Sodium has a bad reputation in the health community because of many health problems associated with high sodium levels, including high blood pressure, headache, heart diseases, and thrombosis. The root of this problem comes from fast-food chains, junk foods, processed foods, and even juices that use sodium as a flavor enhancer. This problem is a part of our modern society because older generations didn’t have processed food, and most of their diet was fresh food directly from the earth without modification. Thus, high sodium levels in the blood were not common in these past generations as it is now.
However, sodium is an essential mineral of the human body, and the majority of body functions depend on this mineral. Sodium is critical for regulating fluid volume in the body, nerve conduction, muscle contractions, and blood pressure. Low sodium levels are not as common as high sodium levels, but it is common in people with certain conditions like kidney and liver diseases, and it should not be overlooked because severe sodium deficiency is a life-threatening condition.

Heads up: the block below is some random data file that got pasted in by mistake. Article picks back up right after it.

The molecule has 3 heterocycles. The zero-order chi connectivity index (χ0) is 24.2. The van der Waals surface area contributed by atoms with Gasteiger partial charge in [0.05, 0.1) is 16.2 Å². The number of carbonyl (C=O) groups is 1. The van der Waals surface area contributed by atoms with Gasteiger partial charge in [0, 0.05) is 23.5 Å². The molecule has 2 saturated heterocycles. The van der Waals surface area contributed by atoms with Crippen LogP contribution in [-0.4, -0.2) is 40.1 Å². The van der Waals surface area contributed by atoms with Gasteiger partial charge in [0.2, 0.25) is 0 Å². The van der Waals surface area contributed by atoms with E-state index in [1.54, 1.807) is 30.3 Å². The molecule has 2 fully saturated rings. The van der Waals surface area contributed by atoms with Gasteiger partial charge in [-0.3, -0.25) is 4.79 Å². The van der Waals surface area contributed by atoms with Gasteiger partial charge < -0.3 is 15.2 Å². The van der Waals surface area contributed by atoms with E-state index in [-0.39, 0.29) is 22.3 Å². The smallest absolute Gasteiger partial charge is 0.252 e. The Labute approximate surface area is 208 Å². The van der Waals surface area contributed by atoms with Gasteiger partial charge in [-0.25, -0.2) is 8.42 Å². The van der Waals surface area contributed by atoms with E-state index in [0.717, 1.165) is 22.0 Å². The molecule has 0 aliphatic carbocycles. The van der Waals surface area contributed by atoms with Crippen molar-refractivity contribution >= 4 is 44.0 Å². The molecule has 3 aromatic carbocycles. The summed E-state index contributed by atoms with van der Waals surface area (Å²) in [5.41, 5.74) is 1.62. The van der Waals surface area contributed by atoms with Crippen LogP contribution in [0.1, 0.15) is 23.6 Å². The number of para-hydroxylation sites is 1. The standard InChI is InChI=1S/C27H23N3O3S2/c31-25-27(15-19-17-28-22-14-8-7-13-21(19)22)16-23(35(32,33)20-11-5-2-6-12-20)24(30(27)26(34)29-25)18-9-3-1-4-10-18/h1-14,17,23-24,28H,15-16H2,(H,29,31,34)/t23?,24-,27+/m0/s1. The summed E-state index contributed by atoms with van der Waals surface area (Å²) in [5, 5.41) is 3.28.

1What does sodium do for the body?
Sodium and potassium oppose each other in their function, but they also have similar benefits and actions in different aspects of our physiology.
Sodium is essential as energy source because it is important for muscle contraction and nerve transmission to perform brain orders such as walking and running.
Maintains Normal blood pressure
Normal sodium levels are important to maintain normal blood pressure levels. Healthy people with no underlining diseases may suffer from low blood pressure, a condition called idiopathic hypotension. These people can benefit from an increase in sodium levels in the blood to increase their naturally low blood pressure levels.
Strengthens muscle contraction
Muscle contraction is affected by many factors and minerals like potassium and sodium. Sodium and potassium work together to stimulate and strengthen muscle contraction by stimulating minerals influx (calcium) into the muscles to induce contraction. They also promote nerve impulses to the muscles to assist with muscle contraction.
Protects the heart
All the negative effects of sodium occur when levels are too high, but normal sodium levels are essential for heart contraction and to regulate its rhythm.
Elevates mood and brain functions
Research shows that sodium can act as an antidepressant and that is why the body usually craves more sodium, leading to a vicious cycle that may increase sodium levels in the blood.